Tip: The best websites for searching for property rentals is iProperty (my favourite) and Property Guru. Note that most prices are usually ONO (or nearest offer)- it is very common for renters to haggle down the price (see my tips at the end of this post for more details).
Ready for some suburb hunting? Let’s go!
• Mont Kiara/ Sri Hartamas/ Desa Sri Hartamas
Perfect for: convenient living and close proximity to two International Schools (GIS & MKIS.)
Mont Kiara is often described as the ‘Beverly Hills’ of Kuala Lumpur. It’s a very popular expat neighbourhood and has become one of the most expensive areas to live in KL.
As most condos are only at 50% occupancy and developers are continuously building in the area, there’s an abundance of available lets. There’s also a plethora of different condominiums to choose from, catering for most tastes and budgets- from older, spacier and cheaper condos, to smaller, sleeker and pricier ones. There are a few houses available too, although generally at a higher premium.
A downside to the ongoing developments is the the noise and it’s not uncommon for condos to be built close together, so it’s more likely you’ll get a concrete view rather than a blanket of green. However some are better situated and provide a pleasant city view of the KL towers or the jungle, for example along Jalan Kiara 5, or in the Kiaramas area.
Whilst Sri Hartamas and Desa Sri Hartamas are technically different suburbs, they border Mont Kiara and for most residents it feels like an ‘extension’ of it.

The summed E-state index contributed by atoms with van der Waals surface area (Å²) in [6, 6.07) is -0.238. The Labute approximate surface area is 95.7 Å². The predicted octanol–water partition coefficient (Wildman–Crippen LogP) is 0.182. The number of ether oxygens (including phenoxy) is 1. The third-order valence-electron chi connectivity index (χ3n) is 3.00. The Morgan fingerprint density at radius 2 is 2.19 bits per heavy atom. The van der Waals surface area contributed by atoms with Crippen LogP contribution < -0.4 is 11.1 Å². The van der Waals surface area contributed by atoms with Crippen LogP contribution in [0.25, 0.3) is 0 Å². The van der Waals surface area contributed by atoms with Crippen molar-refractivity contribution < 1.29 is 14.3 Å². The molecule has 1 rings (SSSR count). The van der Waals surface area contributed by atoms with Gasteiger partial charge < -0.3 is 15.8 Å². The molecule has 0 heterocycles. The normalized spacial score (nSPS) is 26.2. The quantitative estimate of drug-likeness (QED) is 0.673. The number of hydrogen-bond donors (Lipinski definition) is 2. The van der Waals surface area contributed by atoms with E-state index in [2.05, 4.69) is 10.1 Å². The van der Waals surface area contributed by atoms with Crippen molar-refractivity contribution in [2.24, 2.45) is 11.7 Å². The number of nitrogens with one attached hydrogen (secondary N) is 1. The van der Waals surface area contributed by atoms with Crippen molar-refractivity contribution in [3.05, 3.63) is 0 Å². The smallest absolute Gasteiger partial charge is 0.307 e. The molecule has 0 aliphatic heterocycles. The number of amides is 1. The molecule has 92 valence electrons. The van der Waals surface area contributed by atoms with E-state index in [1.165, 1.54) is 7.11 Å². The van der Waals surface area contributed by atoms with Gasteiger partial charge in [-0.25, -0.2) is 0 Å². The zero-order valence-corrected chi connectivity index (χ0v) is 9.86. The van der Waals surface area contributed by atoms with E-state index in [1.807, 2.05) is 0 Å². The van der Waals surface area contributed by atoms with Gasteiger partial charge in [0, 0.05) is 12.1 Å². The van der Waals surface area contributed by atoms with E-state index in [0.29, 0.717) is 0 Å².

Sri Hartamas offers a few decent dining options, as does the area around Mont Kiara 1 shopping centre, Arcoris and the recently opened 163 Retail Park (check out Mercat for some pukka Spanish tapas and gin, as well as Majapahit for delicious SE Asian bites).
A bigger, boutique mall called Publika is also close by and a popular venue for dining (The Social offers decent happy hour beers on tap and the best thin crust pizzas around), light shopping and houses one of the better BIG supermarkets.
Mont Kiara is my neighbourhood and I’ve enjoyed it for all of its conveniences and jungle entry which is just in front of my condo (uncommon in KL, but not impossible!) However if I had a car, I’d probably consider other areas on this list.
If you work at or have a child attending one of the international schools, then living here beats the traffic which becomes heavily congested during peak hours.
But as it‘s quite a busy suburb, it would be nice for something a little less populated, polluted and noisy (there’s always a new condo being built!) Whilst many families live here, it’s not uncommon for them to move to Desa Park for more space.
• Bukit Damansara (aka Damansara Heights)
Perfect for: seekers of a quieter residential neighbourhood.
This affluent suburb is conveniently located between TTDI and The Botanical Gardens, as well as being right next to Mont Kiara and Bangsar. If you’re working centrally or on the west side of the city, then getting to and from work should be relatively easy as it’s surrounded by freeway.
I really like Bukit Damansara as it’s quite peaceful, mainly residential and quite hilly, so the air is fresher and you get some nice views of KL.
It also has some great restaurants and bars around (check out the best Indian around, Flour restaurant, nearby Modern Asian Sitka, and rum bar JungleBird, voted as one of Asia’s top 50.) When I head to eateries such as Huckleberry, it feels like I’m visiting a ‘Malaysian version’ of Belgravia in London!